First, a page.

cakebrandy spooningbrandy

Ideally, you would make this cake two or three months ahead of Christmas. I have never in my life ever been so organised. This year, I managed to make it about six weeks ahead. Maybe next year…

Ordinarily, I would have given metric measurements for this cake, but that would seem to break faith with my grandmother. But for everyone who has been brought up in the new money, 1/2 lb, or 8oz, is about 225gms, or very roughly, 1/4 of a kilo (250gms). If you look at the measures, this is a one-measure cake – 1/2 lb or 1/4 lb of each ingredient. The only tricky bit is adding the right number of eggs, but if you stick to a rule of thumb of four to five eggs per 250gms (about 1/2 lb) of butter, you should be right. I have on occasion doubled this recipe, and cooked it in a 24cm square tin, and the cake was just fine. If you do double the recipe (or multiply it 1.5 times), then don’t add exactly double (or 1.5 times) the amount of spices and essences. The flavours can become too strong if you simply double up.

Just before Christmas, I will ice the cake, with one layer of almond icing, one of royal icing, and some decorative icing on top. I will try to blog it, but that may well depend on just how much brandy I have been pouring into the cake.

Friday Feminist – Melissa McEwan

Cross posted

For the first time in my Friday Feminist series, a very-much contemporary feminist, and blogger. Melissa has a page full of Feminism 101, which you should read in its kick-ass entirety, and she is blogmistress of Shakesville, a diverse community of progressive writers.

On Periods: Let’s put this shit to bed right now: Women don’t lose their minds when they have period-related irritability. It doesn’t lower their ability to reason; it lowers their patience and, hence, tolerance for bullshit. If an issue comes up a lot during “that time of the month,” that doesn’t mean she only cares about it once a month; it means she’s bothered by it all the time and lacks the capacity, once a month, to shove it down and bury it beneath six gulps of willful silence.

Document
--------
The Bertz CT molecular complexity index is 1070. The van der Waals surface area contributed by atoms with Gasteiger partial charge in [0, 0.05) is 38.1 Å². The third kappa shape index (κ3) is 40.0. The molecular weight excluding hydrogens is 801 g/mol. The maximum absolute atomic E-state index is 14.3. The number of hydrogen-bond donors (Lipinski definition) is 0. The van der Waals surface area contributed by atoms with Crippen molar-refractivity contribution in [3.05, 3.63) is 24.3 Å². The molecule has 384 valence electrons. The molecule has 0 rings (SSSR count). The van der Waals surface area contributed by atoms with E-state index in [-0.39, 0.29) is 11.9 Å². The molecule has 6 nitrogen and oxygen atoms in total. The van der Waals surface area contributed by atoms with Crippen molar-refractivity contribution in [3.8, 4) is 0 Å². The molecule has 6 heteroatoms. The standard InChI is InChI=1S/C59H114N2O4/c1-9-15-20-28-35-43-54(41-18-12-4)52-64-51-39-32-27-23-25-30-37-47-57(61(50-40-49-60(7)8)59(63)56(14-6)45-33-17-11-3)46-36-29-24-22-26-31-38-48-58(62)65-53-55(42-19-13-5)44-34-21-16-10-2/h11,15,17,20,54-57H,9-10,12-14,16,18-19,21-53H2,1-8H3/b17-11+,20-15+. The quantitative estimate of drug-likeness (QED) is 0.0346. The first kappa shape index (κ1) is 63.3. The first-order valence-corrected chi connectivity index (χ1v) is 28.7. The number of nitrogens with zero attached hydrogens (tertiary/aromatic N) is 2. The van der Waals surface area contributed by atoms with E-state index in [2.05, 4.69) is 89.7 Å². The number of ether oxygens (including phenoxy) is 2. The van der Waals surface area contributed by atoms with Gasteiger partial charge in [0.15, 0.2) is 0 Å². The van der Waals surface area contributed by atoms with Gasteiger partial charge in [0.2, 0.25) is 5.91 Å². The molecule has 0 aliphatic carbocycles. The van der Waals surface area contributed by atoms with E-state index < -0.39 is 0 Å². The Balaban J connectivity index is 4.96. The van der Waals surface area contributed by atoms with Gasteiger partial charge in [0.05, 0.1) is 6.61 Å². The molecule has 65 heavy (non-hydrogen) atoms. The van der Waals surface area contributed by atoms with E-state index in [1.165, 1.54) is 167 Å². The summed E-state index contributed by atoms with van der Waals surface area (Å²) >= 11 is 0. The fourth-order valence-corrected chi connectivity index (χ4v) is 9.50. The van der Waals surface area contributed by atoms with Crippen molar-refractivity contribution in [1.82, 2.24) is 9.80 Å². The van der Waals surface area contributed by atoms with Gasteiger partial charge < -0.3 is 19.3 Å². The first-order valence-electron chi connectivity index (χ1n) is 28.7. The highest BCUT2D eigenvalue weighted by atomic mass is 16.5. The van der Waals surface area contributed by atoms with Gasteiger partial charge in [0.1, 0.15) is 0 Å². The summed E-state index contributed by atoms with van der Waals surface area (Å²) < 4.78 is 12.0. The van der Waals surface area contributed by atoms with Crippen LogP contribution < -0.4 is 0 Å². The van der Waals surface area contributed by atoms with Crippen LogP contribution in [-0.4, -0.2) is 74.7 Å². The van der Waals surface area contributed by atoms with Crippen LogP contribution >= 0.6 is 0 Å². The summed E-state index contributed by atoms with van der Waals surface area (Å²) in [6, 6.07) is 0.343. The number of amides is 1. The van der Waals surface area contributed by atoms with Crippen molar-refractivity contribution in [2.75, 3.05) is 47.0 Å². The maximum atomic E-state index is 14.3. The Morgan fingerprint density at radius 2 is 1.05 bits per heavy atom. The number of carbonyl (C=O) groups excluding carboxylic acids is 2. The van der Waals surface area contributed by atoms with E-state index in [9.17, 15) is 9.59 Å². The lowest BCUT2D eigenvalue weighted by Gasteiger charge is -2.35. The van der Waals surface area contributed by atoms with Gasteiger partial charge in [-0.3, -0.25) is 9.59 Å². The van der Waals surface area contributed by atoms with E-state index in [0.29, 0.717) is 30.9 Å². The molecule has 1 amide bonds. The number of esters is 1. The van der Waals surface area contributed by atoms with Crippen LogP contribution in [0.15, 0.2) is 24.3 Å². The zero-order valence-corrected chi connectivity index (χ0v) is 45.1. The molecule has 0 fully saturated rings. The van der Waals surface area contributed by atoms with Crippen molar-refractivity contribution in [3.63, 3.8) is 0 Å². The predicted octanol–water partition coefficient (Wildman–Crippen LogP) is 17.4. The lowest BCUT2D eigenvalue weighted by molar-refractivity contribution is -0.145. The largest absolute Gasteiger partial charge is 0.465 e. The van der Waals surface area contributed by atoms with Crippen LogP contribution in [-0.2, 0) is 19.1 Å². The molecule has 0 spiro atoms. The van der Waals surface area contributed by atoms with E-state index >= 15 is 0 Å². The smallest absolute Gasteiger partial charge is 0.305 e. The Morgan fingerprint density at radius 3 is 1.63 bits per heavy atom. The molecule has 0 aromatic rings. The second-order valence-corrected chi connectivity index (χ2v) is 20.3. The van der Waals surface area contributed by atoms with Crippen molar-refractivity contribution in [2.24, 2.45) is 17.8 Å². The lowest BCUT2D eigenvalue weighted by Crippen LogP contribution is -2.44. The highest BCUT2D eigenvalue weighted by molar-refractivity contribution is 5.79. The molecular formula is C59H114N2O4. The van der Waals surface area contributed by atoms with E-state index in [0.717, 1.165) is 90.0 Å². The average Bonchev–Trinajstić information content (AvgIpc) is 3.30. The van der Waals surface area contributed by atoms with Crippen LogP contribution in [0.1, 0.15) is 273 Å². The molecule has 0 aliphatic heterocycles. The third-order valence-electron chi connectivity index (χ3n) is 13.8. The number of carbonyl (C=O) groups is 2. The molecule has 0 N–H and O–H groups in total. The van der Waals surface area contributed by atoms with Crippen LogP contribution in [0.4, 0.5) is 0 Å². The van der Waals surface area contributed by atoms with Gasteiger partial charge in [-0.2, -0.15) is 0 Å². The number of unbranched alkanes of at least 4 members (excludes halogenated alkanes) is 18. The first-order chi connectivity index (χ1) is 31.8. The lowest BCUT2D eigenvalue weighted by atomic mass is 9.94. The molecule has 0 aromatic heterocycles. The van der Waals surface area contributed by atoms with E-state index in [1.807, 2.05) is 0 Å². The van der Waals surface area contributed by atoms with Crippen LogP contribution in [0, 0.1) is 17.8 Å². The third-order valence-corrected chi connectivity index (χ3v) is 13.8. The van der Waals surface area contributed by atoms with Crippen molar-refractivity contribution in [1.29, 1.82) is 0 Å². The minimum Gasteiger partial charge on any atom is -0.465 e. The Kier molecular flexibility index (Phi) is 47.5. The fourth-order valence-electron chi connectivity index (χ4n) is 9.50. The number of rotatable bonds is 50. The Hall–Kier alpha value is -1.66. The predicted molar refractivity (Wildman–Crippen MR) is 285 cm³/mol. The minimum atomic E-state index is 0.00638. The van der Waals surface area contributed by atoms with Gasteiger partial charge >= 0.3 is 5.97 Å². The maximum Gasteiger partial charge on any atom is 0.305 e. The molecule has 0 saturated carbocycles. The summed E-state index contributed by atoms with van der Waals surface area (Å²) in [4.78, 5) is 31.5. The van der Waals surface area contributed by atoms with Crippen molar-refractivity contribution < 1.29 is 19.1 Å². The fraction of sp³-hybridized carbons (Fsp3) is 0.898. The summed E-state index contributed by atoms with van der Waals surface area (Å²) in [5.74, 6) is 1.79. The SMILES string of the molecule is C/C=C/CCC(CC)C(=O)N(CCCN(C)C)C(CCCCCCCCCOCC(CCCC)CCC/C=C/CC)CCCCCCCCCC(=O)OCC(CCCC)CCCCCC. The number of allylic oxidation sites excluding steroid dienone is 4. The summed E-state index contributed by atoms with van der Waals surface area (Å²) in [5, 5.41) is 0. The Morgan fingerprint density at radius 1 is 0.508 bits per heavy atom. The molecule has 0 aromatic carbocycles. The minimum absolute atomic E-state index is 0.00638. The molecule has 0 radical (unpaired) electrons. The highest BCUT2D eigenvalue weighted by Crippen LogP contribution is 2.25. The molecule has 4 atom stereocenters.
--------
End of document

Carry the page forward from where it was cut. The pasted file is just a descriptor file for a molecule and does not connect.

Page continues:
Melissa McEwan, “On Periods


Apropos of this, and because I am fundamentally shallow, Mr Strange Land, take note of this:


She’ll believe what she damn well wants to believe

Poneke has been blogging about independent minded daughters. We have some of those in this house too.

I struggled out of sleep this morning to the dulcet tones of the strangelings arguing about the existence of god. Following their parents’ lead, Miss Ten and the elder Miss Seven say that there is no god, but the younger Miss Seven is determined to believe. I don’t think that she really knows what she is talking about, and I suspect that her belief is motivated by a penchant for perversity and a real desire to assert her independence from her strong willed twin and intellectual older sister, not to mention her parents. So she was insisting, loudly, to her sisters, that she was entitled to believe in god, and she was tenacious in defending her point. Eventually, the argument got very tense, and Mr Strange Land stepped in to stop the other two girls from monstering her.

But later on, I found this note attached to the mirror in the bathroom.


“You have a right to bely in god she is a gril”

Her feistiness and independence fill my heart with joy. As for the god-belief – well, she’s seven, and I’m not about to browbeat her into my belief structures, or lack of them. She will sort her own ideas out in her own good time.

It’s okay to force a girl to have sex if she has been flirting with you

Cross posted

“It’s okay to force a girl to have sex if she has been flirting with you.”

That’s what an astonishing 1 in 7 Australian boys say.

There’s a survey out today, from the White Ribbon Foundation, about domestic and family violence (press release PDF – 104KB). The statistics are appalling (there’s a surprise!), but it’s the attitudes that have me in despair, especially the attitudes of boys. The other beauty – 1 in 3 Australian boys think it’s okay to hit a girl.

These attitudes are strongest among 12 to 14 year old boys, which either suggests that older boys have grown up a little, and thought longer and harder about how to interact with girls, or that they have learned how to hide their attitudes, and come out with the socially acceptable platitudes. I hope it’s the former, but given the incidence of rape and violence in our societies, I fear that it’s the latter. 1 in 3 year 10 girls (year 11 in NZ), that is, girls in their eleventh year of education, aged about 15 or 16, say that they have experienced unwanted sex. That would be rape, of course, but we daren’t use that word. But that suggests that the boys learn to say that it’s not okay to force a girl to have sex, but their actions are quite different. And whatever they are doing, they are not conceptualising their actions as rape – it’s ‘forced sex’.

When will boys and men learn that ‘No’ means ‘No’, and forcing a woman or a girl to have sex when she has said ‘No’ is rape.